Monday, August 19, 2019

Slavery, sugar, and the Texas prison system

Two New York Times articles published over the weekend deserve readers' attention for their illumination of racist history that informs many of the Texas topics covered on this blog.

First up, Bryan Stevenson has an excellent piece on the role of slavery in development of modern prison systems. While many authors have cited this history as the source of modern-day racial disparities, Stevenson focuses much more on slavery's contribution to Americans' acceptance of excessively harsh and dehumanizing punishments, including public torture and maiming of victims while white onlookers gathered in crowds eating deviled eggs and drinking lemonade.

Though not focused on Texas, Stevenson also described the convict leasing system common throughout the South that dominated Texas' prison system well into the 20th century.

In Texas and Louisiana, the story of convict leasing centered in large part around sugar, with the now-defunct Imperial Sugar in Sugar Land, Texas, the center of the industry in the Lone Star State. In Louisiana, we learn in another Times story titled, "The Barbaric History of Sugar in America," "Even today, incarcerated men harvest Angola’s cane, which is turned into syrup and sold on-site." The author argues that the modern American sugar obsession wasn't inevitable. Refined sugar would have remained a rare luxury product without the existence of a large, captive work force that could be coerced to perform labor which free men would never choose.

Every evil thing done to make sugar under slavery also happened on the Jim-Crow-era prison farms. The unmarked graves cropping up around the old Central-Unit property in Sugar Land are a testament to this dark legacy.

Serendipitously, on the most recent Reasonably Suspicious podcast, Michael Hall and I included a song in the Top Five Great American Prison Songs that speaks directly to the these sugar-plantation practices: "Ain't No Cane on the Brazos." I had never heard the original version before, and it's amazing. Give it a listen:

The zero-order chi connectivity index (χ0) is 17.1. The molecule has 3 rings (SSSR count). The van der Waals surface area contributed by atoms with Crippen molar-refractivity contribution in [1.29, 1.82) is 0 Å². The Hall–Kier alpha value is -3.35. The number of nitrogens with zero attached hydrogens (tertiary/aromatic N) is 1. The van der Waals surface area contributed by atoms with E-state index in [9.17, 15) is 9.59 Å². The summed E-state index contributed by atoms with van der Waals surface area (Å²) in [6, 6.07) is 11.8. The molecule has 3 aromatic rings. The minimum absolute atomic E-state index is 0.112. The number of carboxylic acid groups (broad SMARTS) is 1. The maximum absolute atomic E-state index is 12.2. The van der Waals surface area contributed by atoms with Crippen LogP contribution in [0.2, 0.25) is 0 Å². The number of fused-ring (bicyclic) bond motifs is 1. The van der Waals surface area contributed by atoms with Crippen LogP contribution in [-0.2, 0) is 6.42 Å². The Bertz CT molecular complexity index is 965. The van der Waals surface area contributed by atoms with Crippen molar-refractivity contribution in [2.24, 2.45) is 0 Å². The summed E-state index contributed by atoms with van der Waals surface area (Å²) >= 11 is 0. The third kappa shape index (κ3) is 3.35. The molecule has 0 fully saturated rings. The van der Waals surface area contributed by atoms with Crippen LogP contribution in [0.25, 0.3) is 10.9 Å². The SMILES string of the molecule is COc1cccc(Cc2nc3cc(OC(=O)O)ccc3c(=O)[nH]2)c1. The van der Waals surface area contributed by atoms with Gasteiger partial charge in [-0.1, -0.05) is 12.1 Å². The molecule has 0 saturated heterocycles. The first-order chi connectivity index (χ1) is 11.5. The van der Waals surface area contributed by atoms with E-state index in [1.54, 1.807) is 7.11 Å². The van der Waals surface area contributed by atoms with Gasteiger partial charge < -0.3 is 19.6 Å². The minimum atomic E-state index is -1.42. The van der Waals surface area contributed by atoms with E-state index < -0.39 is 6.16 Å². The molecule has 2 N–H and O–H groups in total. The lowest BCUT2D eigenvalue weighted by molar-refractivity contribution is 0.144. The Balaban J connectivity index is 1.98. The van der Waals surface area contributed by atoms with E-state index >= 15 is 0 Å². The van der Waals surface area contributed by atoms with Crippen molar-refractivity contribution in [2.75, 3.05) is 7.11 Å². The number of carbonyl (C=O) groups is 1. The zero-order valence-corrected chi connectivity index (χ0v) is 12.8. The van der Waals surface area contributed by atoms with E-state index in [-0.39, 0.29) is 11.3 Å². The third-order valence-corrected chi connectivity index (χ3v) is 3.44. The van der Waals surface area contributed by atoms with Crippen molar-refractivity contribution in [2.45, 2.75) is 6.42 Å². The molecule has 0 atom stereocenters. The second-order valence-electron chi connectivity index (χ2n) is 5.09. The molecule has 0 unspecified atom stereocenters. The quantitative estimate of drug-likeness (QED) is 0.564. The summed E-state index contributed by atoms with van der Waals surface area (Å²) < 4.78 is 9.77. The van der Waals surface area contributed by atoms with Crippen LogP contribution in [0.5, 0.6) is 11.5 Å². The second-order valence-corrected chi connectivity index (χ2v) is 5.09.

The song describes black prisoners cutting cane on the Brazos River from 1904 to 1910. At times this business was so deadly they'd run across bodies of fellow inmates on "every row," the song declared. (Some of those described are surely men whose corpses are being discovered now.) When cane couldn't be cut fast enough, according to the song, black women were brought in to work alongside the men. Every line is punctuated by mournful moaning in which the suffering in the cane fields is made heart breakingly palpable.

Indeed, this history was a big part of the reason Grits pushed for closing the Central Unit a few years ago. True, I'd like to close many more prisons, but there was a reason the Central Unit was targeted first. When the wind down took longer than expected, I wrote:
For my part, the Central Unit's economic role in the prison system's ag business was one of the reasons I favored it as a prime target for closure. Not only was Central's historic role symbolic, breaking it up would end some of the last remaining physical vestiges of the old convict leasing system, replaced to a lesser and far-less brutal extent in the modern era by in-house agricultural operations on the agency's vast real estate holdings. Grits isn't surprised it has taken longer than expected to untangle a century's worth of economic ties wrapped up in the Central Unit's operations, but I'm glad it's happening.
Certainly, one could point to stories (and songs) about inmates cutting down timber in the East Texas forests, or even picking cotton. But harvesting cane was especially deadly and unremittingly terrible. What happened at the prison units around Sugar Land was a human-rights tragedy of immense proportions, perpetrated with state government's profit-sharing cooperation and explicit stamp of approval.

Check out the two Times pieces linked above, they're describing important, seldom-discussed history with significant implications for the Lone Star State.

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